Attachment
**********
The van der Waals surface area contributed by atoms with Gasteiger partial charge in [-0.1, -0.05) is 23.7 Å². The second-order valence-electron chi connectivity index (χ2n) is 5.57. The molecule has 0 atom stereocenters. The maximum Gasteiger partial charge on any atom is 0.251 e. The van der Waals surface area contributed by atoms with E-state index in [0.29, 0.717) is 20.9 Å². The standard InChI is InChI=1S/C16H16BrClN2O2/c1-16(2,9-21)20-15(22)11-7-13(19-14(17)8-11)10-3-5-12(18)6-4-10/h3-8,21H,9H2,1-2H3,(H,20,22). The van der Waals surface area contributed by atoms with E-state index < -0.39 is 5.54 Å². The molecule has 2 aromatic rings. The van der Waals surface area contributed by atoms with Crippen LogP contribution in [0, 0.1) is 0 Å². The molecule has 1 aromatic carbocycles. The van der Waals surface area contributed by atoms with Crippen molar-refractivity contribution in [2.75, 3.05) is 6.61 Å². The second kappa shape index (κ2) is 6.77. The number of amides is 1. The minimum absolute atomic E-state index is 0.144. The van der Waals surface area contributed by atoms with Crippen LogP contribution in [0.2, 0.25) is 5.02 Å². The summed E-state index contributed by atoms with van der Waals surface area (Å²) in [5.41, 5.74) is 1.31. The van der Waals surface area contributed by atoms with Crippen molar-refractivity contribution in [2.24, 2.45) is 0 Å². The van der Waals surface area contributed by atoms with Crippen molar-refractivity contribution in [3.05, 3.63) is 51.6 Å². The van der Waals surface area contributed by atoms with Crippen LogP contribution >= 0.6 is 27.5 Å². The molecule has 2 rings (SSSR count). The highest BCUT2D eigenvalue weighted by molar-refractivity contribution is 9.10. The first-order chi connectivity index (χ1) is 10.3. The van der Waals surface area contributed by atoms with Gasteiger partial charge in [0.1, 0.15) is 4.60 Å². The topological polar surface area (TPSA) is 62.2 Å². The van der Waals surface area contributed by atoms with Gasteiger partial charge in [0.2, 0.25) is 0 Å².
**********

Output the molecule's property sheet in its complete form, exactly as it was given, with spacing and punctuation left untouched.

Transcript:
The van der Waals surface area contributed by atoms with Gasteiger partial charge in [-0.1, -0.05) is 23.7 Å². The second-order valence-electron chi connectivity index (χ2n) is 5.57. The molecule has 0 atom stereocenters. The maximum Gasteiger partial charge on any atom is 0.251 e. The van der Waals surface area contributed by atoms with E-state index in [0.29, 0.717) is 20.9 Å². The standard InChI is InChI=1S/C16H16BrClN2O2/c1-16(2,9-21)20-15(22)11-7-13(19-14(17)8-11)10-3-5-12(18)6-4-10/h3-8,21H,9H2,1-2H3,(H,20,22). The van der Waals surface area contributed by atoms with E-state index < -0.39 is 5.54 Å². The molecule has 2 aromatic rings. The van der Waals surface area contributed by atoms with Crippen LogP contribution in [0, 0.1) is 0 Å². The molecule has 1 aromatic carbocycles. The van der Waals surface area contributed by atoms with Crippen molar-refractivity contribution in [2.75, 3.05) is 6.61 Å². The second kappa shape index (κ2) is 6.77. The number of amides is 1. The minimum absolute atomic E-state index is 0.144. The van der Waals surface area contributed by atoms with Crippen LogP contribution in [0.2, 0.25) is 5.02 Å². The summed E-state index contributed by atoms with van der Waals surface area (Å²) in [5.41, 5.74) is 1.31. The van der Waals surface area contributed by atoms with Crippen molar-refractivity contribution in [2.24, 2.45) is 0 Å². The van der Waals surface area contributed by atoms with Crippen molar-refractivity contribution in [3.05, 3.63) is 51.6 Å². The van der Waals surface area contributed by atoms with Crippen LogP contribution >= 0.6 is 27.5 Å². The molecule has 2 rings (SSSR count). The highest BCUT2D eigenvalue weighted by molar-refractivity contribution is 9.10. The first-order chi connectivity index (χ1) is 10.3. The van der Waals surface area contributed by atoms with Gasteiger partial charge in [0.1, 0.15) is 4.60 Å². The topological polar surface area (TPSA) is 62.2 Å². The van der Waals surface area contributed by atoms with Gasteiger partial charge in [0.2, 0.25) is 0 Å².